1. The last line about your blog address and Twitter handle is right on. I've seen CVs of a few academic bloggers with decent readerships who don't mention their online activities. Why is that? Why would a talk to ten colleagues wind up on the CV but a blog post read by a couple of thousand not get mentioned?

    In my field (law) the fact that my blogs get 120,000 visits per year is considered a major plus. Shouldn't the same be true in the academy?

  2. Pat - I could not agree more with your comment. My guess is because social media is currently outside the accepted practices of the academy. I have been advised by my peers and mentors not to mention it unless it comes up, and if it does, just to talk about my online work as a side gig. I took that advice for a while....but I have changed my tune as of now. If the academy thinks less of me, well be it.

  3. Yup. It's funny how people can come around though. I've chaired several regional immigrant coalitions, been very active in legal professional groups, litigated three fairly important cases, but about a year after I started writing online I was introduced at a meeting and two young women looked at each other with recognition in their eyes and said "the blogger". At first I was taken aback. "Not the lawyer? Not the professor?". Then I realized how stupid I was. My "public law" project online was an important multiplier of my legal and advocacy work. The same should be true for academics. We outside the history departments and the academy need to hear the historian's voice, learn about her research, and interact with her.

  4. From this day forward, I will think of you as Pat "the Blogger" Young. Thanks for pitching in on this :)

  5. Keith, I applaud your efforts to bridge the gap between academia and the "unclean masses" as represented by the social media. Heck, I may even reinstate my Twitter account.

  6. Yes Greg - please do! And thanks :)

  7. "Perspectives," the magazine of the AHA, now has a section where they list their recent tweets and Facebook posts. They're documenting that they're with it!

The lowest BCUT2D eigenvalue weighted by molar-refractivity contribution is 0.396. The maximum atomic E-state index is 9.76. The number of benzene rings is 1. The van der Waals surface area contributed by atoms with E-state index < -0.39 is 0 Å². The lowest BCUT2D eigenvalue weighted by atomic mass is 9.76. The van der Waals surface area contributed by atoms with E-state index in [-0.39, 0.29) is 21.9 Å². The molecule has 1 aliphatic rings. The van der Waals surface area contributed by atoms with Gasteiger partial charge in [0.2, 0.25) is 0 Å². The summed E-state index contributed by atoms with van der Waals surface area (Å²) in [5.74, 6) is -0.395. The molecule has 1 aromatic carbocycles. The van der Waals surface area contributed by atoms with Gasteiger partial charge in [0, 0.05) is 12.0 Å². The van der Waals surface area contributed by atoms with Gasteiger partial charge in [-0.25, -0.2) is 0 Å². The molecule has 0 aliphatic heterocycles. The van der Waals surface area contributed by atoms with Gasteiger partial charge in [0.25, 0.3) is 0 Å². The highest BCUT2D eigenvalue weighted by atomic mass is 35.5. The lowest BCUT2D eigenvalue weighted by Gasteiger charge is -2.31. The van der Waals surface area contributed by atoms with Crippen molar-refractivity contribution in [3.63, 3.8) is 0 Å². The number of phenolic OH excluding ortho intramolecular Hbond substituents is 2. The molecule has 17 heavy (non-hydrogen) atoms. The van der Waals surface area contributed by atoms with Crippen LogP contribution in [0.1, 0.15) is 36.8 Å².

Melissa Harris Perry is a great example of one of those real world people going back and forth between the academy and real media but she had her tenure in place before she became a TV commentator or twitterer. So hard to do it the other way around because academics are also social misfits and therefore don't operate with people unlike themselves so well.. The Academy is right to hold everybody to the same levels of credibility in research or interpretation that they do themselves, but they must realize as we all do now, all our institutions are breaking down. Universities by nature are more permeable because the exchange of ideas are the basis of its existence so this has to become more acceptable. Especially because more classes are wholly online now. Students have to go to their natural online resources for information.

    I say you should put your work on your vita because it's really consistently good. You be the guinea pig! :)

  8. Thanks Jena - With all of my heart and soul I believe that education at all levels is undergoing a fundamental shift. I do not believe that the university system that we all know and love will become obsolete, but I do believe that universities and those who work there will have to get on board with how people seek out and discuss history or they will become much less relevant.

    And the vita - completely up to date with Twitter handle and blog addresses. Let's see how that flies :)

  9. Hi Keith, thanks very much for this article, I think it's a hugely important question to address. With the advent of new technologies, academia can either use them to engage the public more or to disenfranchise and marginalise, and given the huge absence of even basic historical knowledge in the UK and US, it seems like the latter process is ascendent at the moment. On my site, I'm trying to address the schism between public and academic history by creating a history of the 20th Century, integrating the popular and the less well known, and placing it in a context. The greatest threat to historical understanding is the de-contextualisation of history, which tends to happen when it is used for entertainment.